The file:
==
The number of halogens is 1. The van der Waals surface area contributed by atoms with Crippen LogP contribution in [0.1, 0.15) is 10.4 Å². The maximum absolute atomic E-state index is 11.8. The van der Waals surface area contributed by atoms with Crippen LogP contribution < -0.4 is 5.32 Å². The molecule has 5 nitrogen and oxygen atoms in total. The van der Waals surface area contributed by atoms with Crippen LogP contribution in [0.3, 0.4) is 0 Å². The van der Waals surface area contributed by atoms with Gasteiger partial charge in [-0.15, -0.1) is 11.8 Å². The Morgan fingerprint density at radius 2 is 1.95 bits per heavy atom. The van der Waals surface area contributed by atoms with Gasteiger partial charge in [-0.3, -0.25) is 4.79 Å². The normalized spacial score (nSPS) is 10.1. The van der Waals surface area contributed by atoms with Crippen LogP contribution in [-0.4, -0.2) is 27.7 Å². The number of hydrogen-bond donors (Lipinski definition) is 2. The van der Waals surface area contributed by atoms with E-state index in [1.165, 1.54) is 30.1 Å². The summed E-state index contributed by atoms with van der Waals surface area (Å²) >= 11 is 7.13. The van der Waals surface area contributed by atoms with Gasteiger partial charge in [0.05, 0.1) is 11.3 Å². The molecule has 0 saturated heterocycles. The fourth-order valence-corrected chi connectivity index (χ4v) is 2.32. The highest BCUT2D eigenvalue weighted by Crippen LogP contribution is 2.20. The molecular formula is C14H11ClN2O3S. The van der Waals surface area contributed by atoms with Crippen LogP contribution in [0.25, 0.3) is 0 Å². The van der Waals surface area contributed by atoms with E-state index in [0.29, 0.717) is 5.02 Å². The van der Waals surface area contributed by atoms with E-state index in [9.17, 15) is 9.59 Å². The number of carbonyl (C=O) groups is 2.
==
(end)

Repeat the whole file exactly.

The number of halogens is 1. The van der Waals surface area contributed by atoms with Crippen LogP contribution in [0.1, 0.15) is 10.4 Å². The maximum absolute atomic E-state index is 11.8. The van der Waals surface area contributed by atoms with Crippen LogP contribution < -0.4 is 5.32 Å². The molecule has 5 nitrogen and oxygen atoms in total. The van der Waals surface area contributed by atoms with Crippen LogP contribution in [0.3, 0.4) is 0 Å². The van der Waals surface area contributed by atoms with Gasteiger partial charge in [-0.15, -0.1) is 11.8 Å². The Morgan fingerprint density at radius 2 is 1.95 bits per heavy atom. The van der Waals surface area contributed by atoms with Gasteiger partial charge in [-0.3, -0.25) is 4.79 Å². The normalized spacial score (nSPS) is 10.1. The van der Waals surface area contributed by atoms with Crippen LogP contribution in [-0.4, -0.2) is 27.7 Å². The number of hydrogen-bond donors (Lipinski definition) is 2. The van der Waals surface area contributed by atoms with E-state index in [1.165, 1.54) is 30.1 Å². The summed E-state index contributed by atoms with van der Waals surface area (Å²) >= 11 is 7.13. The van der Waals surface area contributed by atoms with Gasteiger partial charge in [0.05, 0.1) is 11.3 Å². The molecule has 0 saturated heterocycles. The fourth-order valence-corrected chi connectivity index (χ4v) is 2.32. The highest BCUT2D eigenvalue weighted by Crippen LogP contribution is 2.20. The molecular formula is C14H11ClN2O3S. The van der Waals surface area contributed by atoms with Crippen LogP contribution in [0.25, 0.3) is 0 Å². The van der Waals surface area contributed by atoms with E-state index in [0.29, 0.717) is 5.02 Å². The van der Waals surface area contributed by atoms with E-state index in [9.17, 15) is 9.59 Å². The number of carbonyl (C=O) groups is 2.